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NCUA to pay $171M to stakeholders of failed corporate credit union

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Nearly 900 credit unions will receive an unexpected windfall from the National Credit Union Administration next month in the form a payout tied to recoveries from a failed corporate credit union.

Recoveries from Southwest Corporate Federal Credit Union, which was placed in conservatorship in 2010, have been strong enough to fund a $171.3 million distribution to claimholders, NCUA officials said Thursday during the agency’s June open board meeting. Credit unions that were members of Southwest Corporate should receive payments in July.

The Southwest distribution amounts to 42% of $404 million of paid in capital from natural-person credit unions, according to Keith Morton, director of the National Credit Union Administration’s southern regional office in Austin, Texas. Morton acts also as a key advisor to the board on corporate credit union liquidation issues.

Ultimately, credit unions could receive payouts totaling $2.5 billion tied to four of the five corporate credit unions that failed in 2009 and 2010, Morton said. Recoveries from Western Corporate Federal Credit Union likely will not be sufficient to support any distributions, according to Morton.
Morton did not provide a timeline of future distributions. Officials will revisit the issue next year after completion of the annual audit of the NCUA Guaranteed Note Program (NGN), he said.

Initial projections had not anticipated any return of capital to individual credit unions, so word of a distribution came as a pleasant surprise to board members.

“This is really a shared victory,” Chairman Rodney Hood said. “The credit union movement can be proud of its resilience and commitment…while NCUA leadership and staff can take pride in efficiently managing these assets to maximize recoveries.”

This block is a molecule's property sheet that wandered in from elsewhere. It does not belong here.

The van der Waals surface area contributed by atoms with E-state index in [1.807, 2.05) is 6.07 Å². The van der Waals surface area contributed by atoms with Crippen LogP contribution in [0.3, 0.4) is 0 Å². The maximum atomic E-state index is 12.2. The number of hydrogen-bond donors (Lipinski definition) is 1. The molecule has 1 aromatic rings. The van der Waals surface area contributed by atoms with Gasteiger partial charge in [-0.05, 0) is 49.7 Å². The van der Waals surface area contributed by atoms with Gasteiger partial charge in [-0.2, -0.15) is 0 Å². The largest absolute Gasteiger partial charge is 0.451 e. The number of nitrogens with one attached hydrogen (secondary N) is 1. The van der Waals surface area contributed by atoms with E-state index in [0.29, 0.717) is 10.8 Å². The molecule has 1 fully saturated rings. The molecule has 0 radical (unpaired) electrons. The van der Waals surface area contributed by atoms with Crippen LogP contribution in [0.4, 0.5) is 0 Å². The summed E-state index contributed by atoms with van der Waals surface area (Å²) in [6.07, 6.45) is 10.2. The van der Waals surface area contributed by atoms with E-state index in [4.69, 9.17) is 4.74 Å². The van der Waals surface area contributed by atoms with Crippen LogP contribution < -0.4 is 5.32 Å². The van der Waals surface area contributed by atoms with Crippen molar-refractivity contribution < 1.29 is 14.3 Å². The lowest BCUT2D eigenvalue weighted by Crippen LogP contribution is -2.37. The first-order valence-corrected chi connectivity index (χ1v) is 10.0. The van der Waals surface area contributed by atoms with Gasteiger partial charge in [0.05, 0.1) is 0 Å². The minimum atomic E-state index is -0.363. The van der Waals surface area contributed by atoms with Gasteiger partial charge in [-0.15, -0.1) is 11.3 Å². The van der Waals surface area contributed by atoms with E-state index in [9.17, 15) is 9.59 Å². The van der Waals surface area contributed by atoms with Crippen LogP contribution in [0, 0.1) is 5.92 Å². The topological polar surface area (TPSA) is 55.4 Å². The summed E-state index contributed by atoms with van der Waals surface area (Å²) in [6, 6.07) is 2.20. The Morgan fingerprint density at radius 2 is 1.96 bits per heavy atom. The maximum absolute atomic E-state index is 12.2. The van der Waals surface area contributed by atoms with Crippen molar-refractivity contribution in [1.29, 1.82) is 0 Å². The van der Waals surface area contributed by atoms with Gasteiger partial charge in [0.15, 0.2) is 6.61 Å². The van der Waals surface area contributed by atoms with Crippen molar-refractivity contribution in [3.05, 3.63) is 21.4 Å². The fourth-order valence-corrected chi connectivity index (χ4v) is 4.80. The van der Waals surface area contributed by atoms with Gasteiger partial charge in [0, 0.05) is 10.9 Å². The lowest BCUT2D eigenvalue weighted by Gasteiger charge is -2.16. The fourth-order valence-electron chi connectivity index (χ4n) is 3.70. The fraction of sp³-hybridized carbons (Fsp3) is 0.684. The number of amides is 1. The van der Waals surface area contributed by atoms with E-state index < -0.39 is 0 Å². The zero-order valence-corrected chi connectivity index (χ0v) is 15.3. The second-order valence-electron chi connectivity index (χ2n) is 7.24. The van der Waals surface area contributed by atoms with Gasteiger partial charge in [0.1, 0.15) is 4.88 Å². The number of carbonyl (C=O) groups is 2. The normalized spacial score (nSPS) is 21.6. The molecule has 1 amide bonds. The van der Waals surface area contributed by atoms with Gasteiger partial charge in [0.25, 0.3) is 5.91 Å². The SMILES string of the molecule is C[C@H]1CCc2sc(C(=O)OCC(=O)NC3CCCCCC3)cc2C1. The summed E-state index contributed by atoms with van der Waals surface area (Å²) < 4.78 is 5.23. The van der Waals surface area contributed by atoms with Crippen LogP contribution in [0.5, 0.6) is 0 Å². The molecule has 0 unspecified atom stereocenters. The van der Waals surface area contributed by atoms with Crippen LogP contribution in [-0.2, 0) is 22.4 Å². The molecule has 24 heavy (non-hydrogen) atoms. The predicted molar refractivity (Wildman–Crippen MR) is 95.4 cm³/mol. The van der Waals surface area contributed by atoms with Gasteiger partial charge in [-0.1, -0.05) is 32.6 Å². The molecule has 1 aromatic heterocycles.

NCUA Chairman Rodney Hood, pictured here during virtual testimony before the Senate Banking Committee earlier this year.
NCUA Chairman Rodney Hood, pictured here during virtual testimony before the Senate Banking Committee earlier this year.

“It is my hope that the agency will begin making distributions to the former members of the failed corporates as soon as is prudently and legally possible and will continue the distributions until the funds are exhausted,” Board Member J. Mark McWatters added.

The last of the NGN notes expires in June 2021, but there are additional assets tied to the failed corporate credit unions that will need to be liquidated, so the settlement process is expected to continue into 2022 and possibly beyond, Morton said.

The agency approved nearly $900 million in equity distribution payouts in 2018 and 2019 following the merger of the Temporary Corporate Credit Union Stabilization Fund into the National Credit Union Share Insurance Fund.

The board was also briefed Thursday on the condition of minority credit unions, as well as efforts to preserve them. According to the agency, there were 514 minority credit unions at Dec. 31, down from 529 at the end of 2018. While NCUA provided grants totaling $813,000 to 61 minority institutions in 2019 and is currently accepting applications for additional grant dollars, it may need to take a more direct role, McWatters said — possibly even facilitating mergers between minority credit unions.

“MDIs are principally disappearing because they cannot operate at the necessary economies of scale to support the business plan and model that are demanded by consumers of financial services today,” McWatters said. “I would think that the NCUA, wearing the slightly unorthodox hat of matchmaker could offer introductions to an array of struggling MDIs with compatible fields of membership and relative geographic proximity.”

The meeting also included a pair of curveballs.

The board was expected to consider risk-based net worth for credit unions but Hood announced at the outset of the meeting that the board voted at the last minute to strike it from the agenda. He later tweeted that the rule did not have enough votes to pass. Had that happened, it would have marked the second time in two months in which a proposal was struck down as the result of a split decision, a rarity for the panel.

The board also approved a request for information on how the agency can use new and emerging data and technology to continue modernizing examination and supervision functions, including virtual exams.

Along with that, however, Hood announced that the agency would indefinitely postpone a return to normal operations. Just a week ago NCUA announced a July 6 target date to return to on-site operations, but that was called off after the resurgence of coronavirus in several states.

“It’s a highly fluid situation and July 6 is no longer an ideal time to resume normal business,” Hood said.

“The most likely scenario is another wave [of new coronavirus cases] that will continue into the fall,” McWatters said. “That’s the science as we know it today. It’s imperative we not put our staff at risk.”

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